Tyeb Mehta’s Kali creates new record, fetches ₹26.4 crore
Indian artists including SH Raza, MF Husain, FN Souza, Manjit Bawa, Nandalal Bose, Akbar Padamsee and Subodh Gupta went on the block during the two-day online auction held on Wednesday and Thursday.
In all, 85% of the lots sold, fetching a total of Rs75 crore.
VS Gaitonde’s 1965 untitled beige-and-white canvas that reflects the artist’s synthesis of eastern and western art philosophies and Raja Ravi Varma’s rare interpretation of Shiva as a divine teacher dating back to 1903 netted Rs 5.94 crore and Rs 3.6 crore respectively.
The auction set world records for five other artists - NS Bendre, M V Dhurandhar, Sankho Chaudhuri, Sheila Makhijani and Dhananjay Singh.
Among the sculptures up for sale, Gupta’s Hungry God (2005-06) led the show. The 8.6-foot tall sculpture made with stainless steel utensils netted Rs 1.46 crore.
This auction marks 18 years since the Mumbai-based auction house was launched by the husband-wife duo of Dinesh and Minal Vazirani, giving India its first online art auction house.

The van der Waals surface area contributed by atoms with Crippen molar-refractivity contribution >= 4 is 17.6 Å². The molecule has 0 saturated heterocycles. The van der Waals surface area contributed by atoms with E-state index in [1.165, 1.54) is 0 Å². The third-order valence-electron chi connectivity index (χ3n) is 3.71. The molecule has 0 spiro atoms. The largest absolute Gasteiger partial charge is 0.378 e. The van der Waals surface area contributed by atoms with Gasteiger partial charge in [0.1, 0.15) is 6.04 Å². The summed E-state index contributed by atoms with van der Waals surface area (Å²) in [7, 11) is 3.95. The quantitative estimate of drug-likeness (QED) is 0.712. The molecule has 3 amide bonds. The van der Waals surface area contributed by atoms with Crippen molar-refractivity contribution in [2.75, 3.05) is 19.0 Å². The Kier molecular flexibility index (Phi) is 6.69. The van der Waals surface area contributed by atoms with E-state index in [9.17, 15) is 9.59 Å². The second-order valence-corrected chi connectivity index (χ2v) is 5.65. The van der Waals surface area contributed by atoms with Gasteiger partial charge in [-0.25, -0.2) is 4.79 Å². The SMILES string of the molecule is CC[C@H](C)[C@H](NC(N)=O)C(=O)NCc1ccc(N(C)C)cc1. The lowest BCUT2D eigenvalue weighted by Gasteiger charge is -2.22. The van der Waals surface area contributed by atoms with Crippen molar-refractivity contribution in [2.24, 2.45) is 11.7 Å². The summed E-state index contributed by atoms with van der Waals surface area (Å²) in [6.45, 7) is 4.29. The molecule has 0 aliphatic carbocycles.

Over the years, Saffronart diversified from a portfolio of purely modern and contemporary art to include antiquities, books, textiles, folk and tribal art. It also adopted a hybrid model that converges online and offline auctions.
This auction was conducted entirely online. “Our focus has been to make the best of Indian art accessible to audiences around the world,” Dinesh said. “Back then, we were told this concept wouldn’t work.”
However, their first online had sales amounting to $100,000. “At that time, the modern and contemporary Indian art auction market was globally valued at less than $2 million,” says Minal. “We like to think we helped change how Indian art is acquired.”
(Above) Subodh Gupta’s Hungry God and Tyeb Mehta’s Kali.